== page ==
My first year experience of university life


Whoa!!! Its been an year…I cant believe it. It seems just yesterday when my parents came with me to Lahore and bade me goodbye after settling me in the hostel. My first thought about LUMS was that it is just the university I have always imagined. I liked the greenery of the campus as it is very rare for us to find some in Saudi Arabia where I have lived for almost 6 years. In the first week I felt lonely in the campus as most of the groups of students came from the same school and were already friends. Hence my o-week experience was a little strange. However i made a couple of friends in the hostel’s common room and these buddies turned out to be my closest friends in the years time. Moreover I got to experience the diversity at LUMS. There were students from different cities of Pakistan for example I know people from Sargodha, okara, Hyderabad and Kashmir. It was great to know about their culture and tradition. Now coming towards the main point the studies…..I personally found the studies to be hard as firstly we have relative grading and most of the students in my section had already studied the commerce subjects like accounting and economics in their A-levels. I knew nothing about accounting and hence I found it hard. Anyhow with my consistency and dedication I was able to get 3.71 GPA in my first semester.I think the GPA is fine especially for student who didn’t have the commerce background. We had projects and presentations in almost every course so it inculcated the presentation skills in us. Despite the studies being hard we got to learn a lot of new  things. Overall my first year experience of university life was great and is filled with a lot of good memories.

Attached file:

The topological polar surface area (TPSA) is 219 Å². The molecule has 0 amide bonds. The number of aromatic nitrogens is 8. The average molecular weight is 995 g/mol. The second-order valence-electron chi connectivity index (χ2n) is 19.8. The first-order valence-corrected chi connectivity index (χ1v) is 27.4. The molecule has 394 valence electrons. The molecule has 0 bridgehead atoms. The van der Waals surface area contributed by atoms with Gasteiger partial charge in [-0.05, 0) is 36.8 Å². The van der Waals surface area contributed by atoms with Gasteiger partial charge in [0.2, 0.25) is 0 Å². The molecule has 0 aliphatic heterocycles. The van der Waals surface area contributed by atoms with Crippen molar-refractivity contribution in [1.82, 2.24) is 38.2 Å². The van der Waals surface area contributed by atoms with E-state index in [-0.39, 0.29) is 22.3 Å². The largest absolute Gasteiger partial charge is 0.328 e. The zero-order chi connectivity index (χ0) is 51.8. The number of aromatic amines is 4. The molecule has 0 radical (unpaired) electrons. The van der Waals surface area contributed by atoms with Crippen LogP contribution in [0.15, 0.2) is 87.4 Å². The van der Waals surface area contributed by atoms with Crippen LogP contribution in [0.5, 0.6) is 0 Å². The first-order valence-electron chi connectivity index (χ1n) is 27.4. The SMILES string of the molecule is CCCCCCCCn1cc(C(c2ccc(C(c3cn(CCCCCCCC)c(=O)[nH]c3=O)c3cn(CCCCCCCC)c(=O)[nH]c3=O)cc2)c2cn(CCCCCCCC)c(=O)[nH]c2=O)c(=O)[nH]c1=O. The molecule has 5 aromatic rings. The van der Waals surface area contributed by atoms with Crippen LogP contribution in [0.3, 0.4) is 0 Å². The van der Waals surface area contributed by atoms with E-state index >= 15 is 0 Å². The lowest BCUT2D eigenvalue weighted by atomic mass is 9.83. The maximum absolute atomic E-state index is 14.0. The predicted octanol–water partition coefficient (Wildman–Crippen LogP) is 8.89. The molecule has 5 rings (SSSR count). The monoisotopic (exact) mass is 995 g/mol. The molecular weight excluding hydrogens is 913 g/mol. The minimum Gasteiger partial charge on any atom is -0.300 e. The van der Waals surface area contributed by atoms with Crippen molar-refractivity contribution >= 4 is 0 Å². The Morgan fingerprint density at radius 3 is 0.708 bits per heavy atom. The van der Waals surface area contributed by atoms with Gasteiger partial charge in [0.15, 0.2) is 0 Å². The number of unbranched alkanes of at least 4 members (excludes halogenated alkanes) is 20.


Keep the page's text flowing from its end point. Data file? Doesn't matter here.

drone attacks in pakistan


Can the continuation of U.S drone attacks in Pakistan be justified?

I would like to give credit to all the sites from which I have collected the information.